Childhood obesity and ia there an issue

Essay by leshi_lou November 2008

download word file, 9 pages 2.3

"Childhood Obesity and is There an Issue"Increasing obesity is both a social phenomenon and a public health problem. Typically a healthy body weight is defined as a BMI of 15.5 to 25.0 kg/m2 for New Zealand Europeans and 18.5 to 26.0 kg/m2 for Maori and pacific island people. Waist circumference should be less than or equal to 102 cm in men and 88cm in woman. One study showed that of the 576,900 New Zealand children in the five - 14 year age group at the time of survey approximately 15,000 would be extremely obese. Of those about 6,000 would be of pacific island ethnicity, with another 6,000 Maori and 3,000 New Zealand European. The bio-physical approach to obesity focuses on the energy equation - more energy out than in - and remedies focus on restoring a balance through eating better and being more active. However, the socio-economic, gender and ethnic differences demonstrate that obesity is also a consequence of social structures and cultural practices.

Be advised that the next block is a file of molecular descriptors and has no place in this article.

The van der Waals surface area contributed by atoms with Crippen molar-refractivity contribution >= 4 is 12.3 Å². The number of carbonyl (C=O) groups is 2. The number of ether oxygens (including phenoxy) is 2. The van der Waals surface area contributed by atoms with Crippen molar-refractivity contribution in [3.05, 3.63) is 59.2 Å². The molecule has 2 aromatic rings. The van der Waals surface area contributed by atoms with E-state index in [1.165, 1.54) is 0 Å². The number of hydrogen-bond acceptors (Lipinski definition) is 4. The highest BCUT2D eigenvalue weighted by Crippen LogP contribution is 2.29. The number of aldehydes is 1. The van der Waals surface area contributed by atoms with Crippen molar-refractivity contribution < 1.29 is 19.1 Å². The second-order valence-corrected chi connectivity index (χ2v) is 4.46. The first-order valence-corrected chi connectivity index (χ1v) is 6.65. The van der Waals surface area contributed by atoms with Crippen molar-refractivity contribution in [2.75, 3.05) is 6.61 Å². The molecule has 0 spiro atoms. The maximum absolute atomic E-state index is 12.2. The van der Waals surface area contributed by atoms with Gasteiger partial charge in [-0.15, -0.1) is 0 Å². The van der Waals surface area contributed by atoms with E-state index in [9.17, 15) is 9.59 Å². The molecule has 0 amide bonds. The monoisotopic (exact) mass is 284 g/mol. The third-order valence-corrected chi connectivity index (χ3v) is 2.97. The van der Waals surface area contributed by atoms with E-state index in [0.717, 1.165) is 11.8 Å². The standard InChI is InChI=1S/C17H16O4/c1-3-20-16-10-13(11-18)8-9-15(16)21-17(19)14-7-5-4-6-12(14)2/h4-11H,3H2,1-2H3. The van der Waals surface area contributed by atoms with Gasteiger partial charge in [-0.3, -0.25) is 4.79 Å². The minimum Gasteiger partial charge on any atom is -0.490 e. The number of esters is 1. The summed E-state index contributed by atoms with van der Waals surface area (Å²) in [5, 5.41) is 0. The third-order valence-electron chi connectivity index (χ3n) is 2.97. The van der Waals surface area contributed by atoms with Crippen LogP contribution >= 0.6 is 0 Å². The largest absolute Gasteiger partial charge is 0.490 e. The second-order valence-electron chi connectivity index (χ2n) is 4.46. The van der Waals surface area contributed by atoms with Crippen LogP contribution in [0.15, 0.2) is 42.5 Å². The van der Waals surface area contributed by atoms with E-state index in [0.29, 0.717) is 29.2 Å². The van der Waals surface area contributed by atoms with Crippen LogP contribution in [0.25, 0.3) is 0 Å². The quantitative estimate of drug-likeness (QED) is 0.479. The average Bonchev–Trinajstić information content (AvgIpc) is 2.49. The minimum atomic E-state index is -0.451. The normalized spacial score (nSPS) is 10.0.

This is where we have to think beyond simply too much food and not enough exercise and ask ourselves what pressures fuel the prevalence of childhood obesity?In the home by controlling food availability, eating and physical activity practices, parents play a very important role in shaping their children's home environments, diet, food preferences, and physical activity levels. However, because of changes in family structure and employment, children frequently experience disrupted family life and less "quality time" with their parents. Compared with previous generations, today's youth are more likely to live in divorced or single-parent households, have fewer siblings, have an employed mother, spend time in day care, or spend afternoons home alone. For an ever-growing number of children and adolescents, the "latchkey" phenomenon adversely affects psychological development, eating style, physical activity and weight status, and...